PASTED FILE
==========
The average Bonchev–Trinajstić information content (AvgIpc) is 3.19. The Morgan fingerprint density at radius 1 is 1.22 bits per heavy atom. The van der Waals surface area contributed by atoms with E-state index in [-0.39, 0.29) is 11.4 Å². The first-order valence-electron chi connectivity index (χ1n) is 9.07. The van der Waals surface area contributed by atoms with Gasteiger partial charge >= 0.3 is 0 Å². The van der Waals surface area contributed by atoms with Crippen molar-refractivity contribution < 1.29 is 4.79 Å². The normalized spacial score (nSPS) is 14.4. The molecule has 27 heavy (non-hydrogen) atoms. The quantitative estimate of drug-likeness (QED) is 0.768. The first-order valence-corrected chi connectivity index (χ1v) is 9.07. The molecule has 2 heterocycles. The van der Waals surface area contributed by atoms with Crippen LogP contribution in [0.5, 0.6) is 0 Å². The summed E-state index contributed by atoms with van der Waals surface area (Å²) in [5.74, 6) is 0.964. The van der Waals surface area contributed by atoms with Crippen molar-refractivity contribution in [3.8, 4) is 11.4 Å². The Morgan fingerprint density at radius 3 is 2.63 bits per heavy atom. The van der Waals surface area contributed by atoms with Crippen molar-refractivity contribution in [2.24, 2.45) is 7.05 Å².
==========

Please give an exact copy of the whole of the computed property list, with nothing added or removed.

The average Bonchev–Trinajstić information content (AvgIpc) is 3.19. The Morgan fingerprint density at radius 1 is 1.22 bits per heavy atom. The van der Waals surface area contributed by atoms with E-state index in [-0.39, 0.29) is 11.4 Å². The first-order valence-electron chi connectivity index (χ1n) is 9.07. The van der Waals surface area contributed by atoms with Gasteiger partial charge >= 0.3 is 0 Å². The van der Waals surface area contributed by atoms with Crippen molar-refractivity contribution < 1.29 is 4.79 Å². The normalized spacial score (nSPS) is 14.4. The molecule has 27 heavy (non-hydrogen) atoms. The quantitative estimate of drug-likeness (QED) is 0.768. The first-order valence-corrected chi connectivity index (χ1v) is 9.07. The molecule has 2 heterocycles. The van der Waals surface area contributed by atoms with Crippen LogP contribution in [0.5, 0.6) is 0 Å². The summed E-state index contributed by atoms with van der Waals surface area (Å²) in [5.74, 6) is 0.964. The van der Waals surface area contributed by atoms with Crippen molar-refractivity contribution in [3.8, 4) is 11.4 Å². The Morgan fingerprint density at radius 3 is 2.63 bits per heavy atom. The van der Waals surface area contributed by atoms with Crippen molar-refractivity contribution in [2.24, 2.45) is 7.05 Å².